Dressler’s hamstring is healed and he’s “feeling great” heading into training camp, according to a source.
Being limited during minicamp also applied to rookie cornerback David Van Dyke, who missed seven days of OTAs with a hamstring injury.
Tight end Travis Kelce (knee) and wide receiver Kyle Williams (knee) are on track for training camp. The players didn’t participate in OTA practices, but returned to the field on a limited basis for individual position drills.
Left tackle Eric Fisher (shoulder) should be ready for training camp after being limited to individual position drills throughout OTAs and minicamp.
@HerbieTeope which position battle is the most intriguing
— Countryboi567 (@Countryboi567) July 17, 2014
This subject was addressed in a roundtable training camp primer. The area of interest for me via a block quote from that article:
How the Chiefs ultimately list running back De’Anthony Thomas remains to be seen. Still, that scenario fascinates because he affects four battle fronts: No. 3 running back, slot wide receiver, punt returner and kickoff returner.
Thomas’ presence immediately put players hoping to carve a niche at those positions before the draft on notice. The list includes running back Joe McKnight and wide receiver Weston Dressler, both of whom can return punts or kickoffs.
It’s not often a single player can impact so many areas on the roster, but Thomas clearly does.
The decision to not address the position during May’s NFL Draft likely surrounded the coaching staff’s comfort level with the progression of the wide receiving corps.
Some of coach Andy Reid’s former players in Philadelphia, including one of Reid’s former scouts, have told me in interviews that Reid’s version of the West Coast is complex.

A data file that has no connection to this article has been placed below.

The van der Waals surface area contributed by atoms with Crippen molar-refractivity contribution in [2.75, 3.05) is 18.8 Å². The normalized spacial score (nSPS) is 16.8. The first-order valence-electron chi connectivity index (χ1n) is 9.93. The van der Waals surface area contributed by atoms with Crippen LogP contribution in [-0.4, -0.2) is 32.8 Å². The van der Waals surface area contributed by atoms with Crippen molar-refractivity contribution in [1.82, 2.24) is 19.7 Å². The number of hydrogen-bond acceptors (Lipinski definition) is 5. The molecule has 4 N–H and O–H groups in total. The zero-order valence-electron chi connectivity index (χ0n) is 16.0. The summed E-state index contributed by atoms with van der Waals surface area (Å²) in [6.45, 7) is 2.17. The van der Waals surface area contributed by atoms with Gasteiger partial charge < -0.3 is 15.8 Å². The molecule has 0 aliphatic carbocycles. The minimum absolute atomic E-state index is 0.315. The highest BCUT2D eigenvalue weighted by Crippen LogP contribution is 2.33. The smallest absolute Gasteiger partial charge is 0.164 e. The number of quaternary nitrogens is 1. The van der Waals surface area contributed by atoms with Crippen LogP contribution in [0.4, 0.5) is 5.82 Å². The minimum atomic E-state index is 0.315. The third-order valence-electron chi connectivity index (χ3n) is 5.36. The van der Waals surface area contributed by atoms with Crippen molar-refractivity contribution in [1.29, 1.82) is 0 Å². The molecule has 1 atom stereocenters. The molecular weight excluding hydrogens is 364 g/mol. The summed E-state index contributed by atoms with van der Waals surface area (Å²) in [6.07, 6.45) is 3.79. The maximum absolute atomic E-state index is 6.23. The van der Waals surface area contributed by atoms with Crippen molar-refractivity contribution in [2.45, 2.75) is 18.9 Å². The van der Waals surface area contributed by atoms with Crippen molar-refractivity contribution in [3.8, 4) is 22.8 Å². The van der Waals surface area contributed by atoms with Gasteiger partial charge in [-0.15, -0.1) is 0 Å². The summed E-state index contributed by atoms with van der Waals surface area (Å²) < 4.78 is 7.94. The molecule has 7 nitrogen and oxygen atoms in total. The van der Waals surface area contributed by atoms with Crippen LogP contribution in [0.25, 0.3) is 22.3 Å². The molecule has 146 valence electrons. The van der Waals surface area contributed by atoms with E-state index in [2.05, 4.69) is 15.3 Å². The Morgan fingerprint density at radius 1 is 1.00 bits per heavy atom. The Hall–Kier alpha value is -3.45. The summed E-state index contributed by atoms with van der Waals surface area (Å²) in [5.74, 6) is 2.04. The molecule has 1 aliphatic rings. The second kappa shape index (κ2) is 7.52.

Given that characterization, it’s reasonable to say the 2013 season was part of the learning process, a point reinforced by former Eagles wide receiver Todd Pinkston in a pre-draft article.
“It took me a year and a half to process the whole terminology of the West Coast offense,” Pinkston said. “Once they get that down pat, going into their second season I think everything will improve from there because you want to learn a little bit each year.”
The Chiefs added pieces to last season’s group and enter training camp with 13 wide receivers: Deon Anthony, Donnie Avery, Dwayne Bowe, Weston Dressler, Frankie Hammond, Mark Harrison, Junior Hemingway, Jerrell Jackson, A.J. Jenkins, Darryl Surgent, Fred Williams, Kyle Williams and Albert Wilson
Toss in fourth-round pick De’Anthony Thomas, who is currently listed as a running back, and there are options, including newcomers Dressler, Wilson and Surgent, with the latter two being undrafted free agents.
In the meantime, keep in mind Reid’s passing offense isn’t designed for a dominant wide receiver.
The passes are spread around and only three wide receivers since Reid became a head coach in 1999 have produced 1,000-yard receiving seasons: Terrell Owens (2004), Kevin Curtis (2007) and DeSean Jackson (2009-10).
@HerbieTeope what do you think Santos’ chances are to unseat Succop?
— Chris Clark (@KCChiefs_58) July 17, 2014
The kicker competition between veteran Ryan Succop and rookie Cairo Santos is real, no doubt.
But I’ll stick to my guns with an earlier reply to virtually the identical question from another follower; put me down at 50-50 for this battle.